Aubertin also is concerned by the increase of quality control problems and is working closely with his Astrium counterparts to ensure that satellites manufactured within his organization do not become victims to the same issues. “On our side, we run quality as a first perimeter. We have even decided to stop some launches in order to make sure that the quality of the product was indeed high,” he says. “In an effort to maintain quality control, we have complete cycles of internal reviews and checks and have worked a great deal on manufacturing processes for quality control.”

The European manufacturer further focused its mission on producing quality satellites at the beginning of this year when a management restructuring materialized.

Astrium’s new CEO, Antonie Bouvier, faces a number of challenges as he will attempt to strengthen the company’s financial situation as well as turning around the technical problems surrounding solar array problems that has stamped a negative image on some of its satellites.

And, at least for the short term, Astrium will face an uphill battle in its rehabilitation process. From a contract-winning perspective, 2001 was a dismal year for Europe’s largest satellite manufacturer. According to Via Satellite, Astrium added only one new commercial communications satellite to its stable–Eutelsat’s W3A–and so far in 2002, has managed to gain Hispasat’s order for the Amazonas satellite.

Bouvier has been tasked to conduct a dissection of Astrium’s financial situation and to restructure the company so its main focus centers on satellite activities. This means that the company’s launching endeavors may be transferred to EADS LV.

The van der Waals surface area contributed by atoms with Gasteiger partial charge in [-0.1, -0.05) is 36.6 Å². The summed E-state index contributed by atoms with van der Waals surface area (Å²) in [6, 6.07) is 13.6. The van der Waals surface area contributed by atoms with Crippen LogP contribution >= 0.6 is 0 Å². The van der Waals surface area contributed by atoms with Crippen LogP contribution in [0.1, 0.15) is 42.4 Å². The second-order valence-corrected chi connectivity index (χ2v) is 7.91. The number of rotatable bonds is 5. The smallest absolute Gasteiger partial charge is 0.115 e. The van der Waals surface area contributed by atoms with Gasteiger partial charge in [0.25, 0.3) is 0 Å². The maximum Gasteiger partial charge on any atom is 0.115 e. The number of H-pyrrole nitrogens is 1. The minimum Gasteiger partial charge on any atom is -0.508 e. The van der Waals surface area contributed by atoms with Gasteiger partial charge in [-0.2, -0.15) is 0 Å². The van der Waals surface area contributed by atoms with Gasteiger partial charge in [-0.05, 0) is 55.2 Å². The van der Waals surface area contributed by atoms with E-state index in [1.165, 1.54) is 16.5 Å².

Like Astrium, Alcatel executives also recognize the impact quality control has to their overall business success. “Alcatel is continuously struggling to ensure product quality and customer satisfaction. It’s a struggle because on one hand, after the recent in-orbit failures, the space business can’t afford new failures, so there is a zero tolerance for post-delivery defects,” says Laurent Zimmermann, communications manager for Alcatel. “On the other hand, the competitive environment drives all the costs down, including the cost to obtain and ensure quality.”

Zimmermann further adds that Alcatel implements lessons learned from observed problems that stem from previous contracts and the adjustments made improve the product quality of existing manufacturing orders. “This ensures continuous improvement of company procedures and appropriate training of personnel in relation with observed results,” he says. Alcatel has 11 commercial satellites under construction and inked three contracts in 2001 according to Via Satellite.

Small Sats Deal With Market Conditions

As the global juggernauts compete for the large spacecraft contracts, Dulles, VA-based Orbital Sciences Corp. is carving out its own niche within the satellite marketplace. Even though its primary focus centers on small to medium size spacecraft, the overall market saturation and quality control challenges its counterparts are dealing with have not kept this player immune.

“Many satellite operators have scaled down their plans due to economic conditions from larger platforms to smaller, more affordable ones,” says Ali Atia, president of Orbital Communications International, Orbital Sciences Corp. “We estimate that in 2002 there will be between six to eight small to medium satellite programs worldwide awarded.”

In 2001, Orbital signed four contracts. The company’s Star GEO platform supports up to 24 transponders in the Ku-, C-, S-, X- and/or L-band frequencies.